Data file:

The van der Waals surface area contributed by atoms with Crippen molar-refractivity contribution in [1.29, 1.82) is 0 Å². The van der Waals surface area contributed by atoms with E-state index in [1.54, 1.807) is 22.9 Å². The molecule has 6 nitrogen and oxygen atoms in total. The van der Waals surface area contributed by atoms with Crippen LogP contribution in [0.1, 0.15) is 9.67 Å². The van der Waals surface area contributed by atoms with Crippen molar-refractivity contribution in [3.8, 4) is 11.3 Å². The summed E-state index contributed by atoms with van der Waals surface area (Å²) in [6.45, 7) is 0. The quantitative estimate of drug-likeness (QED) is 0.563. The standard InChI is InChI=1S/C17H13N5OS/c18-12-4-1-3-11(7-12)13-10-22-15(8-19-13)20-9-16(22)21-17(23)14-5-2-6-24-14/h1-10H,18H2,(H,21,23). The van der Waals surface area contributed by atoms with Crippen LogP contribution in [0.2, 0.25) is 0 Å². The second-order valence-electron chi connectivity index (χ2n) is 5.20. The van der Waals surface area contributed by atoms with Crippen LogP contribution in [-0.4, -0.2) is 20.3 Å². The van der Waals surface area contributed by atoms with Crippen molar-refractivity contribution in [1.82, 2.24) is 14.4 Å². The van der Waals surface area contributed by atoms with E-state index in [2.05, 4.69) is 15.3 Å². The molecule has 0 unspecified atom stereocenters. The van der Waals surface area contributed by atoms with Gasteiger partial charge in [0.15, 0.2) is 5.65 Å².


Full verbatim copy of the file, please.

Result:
The van der Waals surface area contributed by atoms with Crippen molar-refractivity contribution in [1.29, 1.82) is 0 Å². The van der Waals surface area contributed by atoms with E-state index in [1.54, 1.807) is 22.9 Å². The molecule has 6 nitrogen and oxygen atoms in total. The van der Waals surface area contributed by atoms with Crippen LogP contribution in [0.1, 0.15) is 9.67 Å². The van der Waals surface area contributed by atoms with Crippen molar-refractivity contribution in [3.8, 4) is 11.3 Å². The summed E-state index contributed by atoms with van der Waals surface area (Å²) in [6.45, 7) is 0. The quantitative estimate of drug-likeness (QED) is 0.563. The standard InChI is InChI=1S/C17H13N5OS/c18-12-4-1-3-11(7-12)13-10-22-15(8-19-13)20-9-16(22)21-17(23)14-5-2-6-24-14/h1-10H,18H2,(H,21,23). The van der Waals surface area contributed by atoms with Crippen LogP contribution in [0.2, 0.25) is 0 Å². The second-order valence-electron chi connectivity index (χ2n) is 5.20. The van der Waals surface area contributed by atoms with Crippen LogP contribution in [-0.4, -0.2) is 20.3 Å². The van der Waals surface area contributed by atoms with Crippen molar-refractivity contribution in [1.82, 2.24) is 14.4 Å². The van der Waals surface area contributed by atoms with E-state index in [2.05, 4.69) is 15.3 Å². The molecule has 0 unspecified atom stereocenters. The van der Waals surface area contributed by atoms with Gasteiger partial charge in [0.15, 0.2) is 5.65 Å².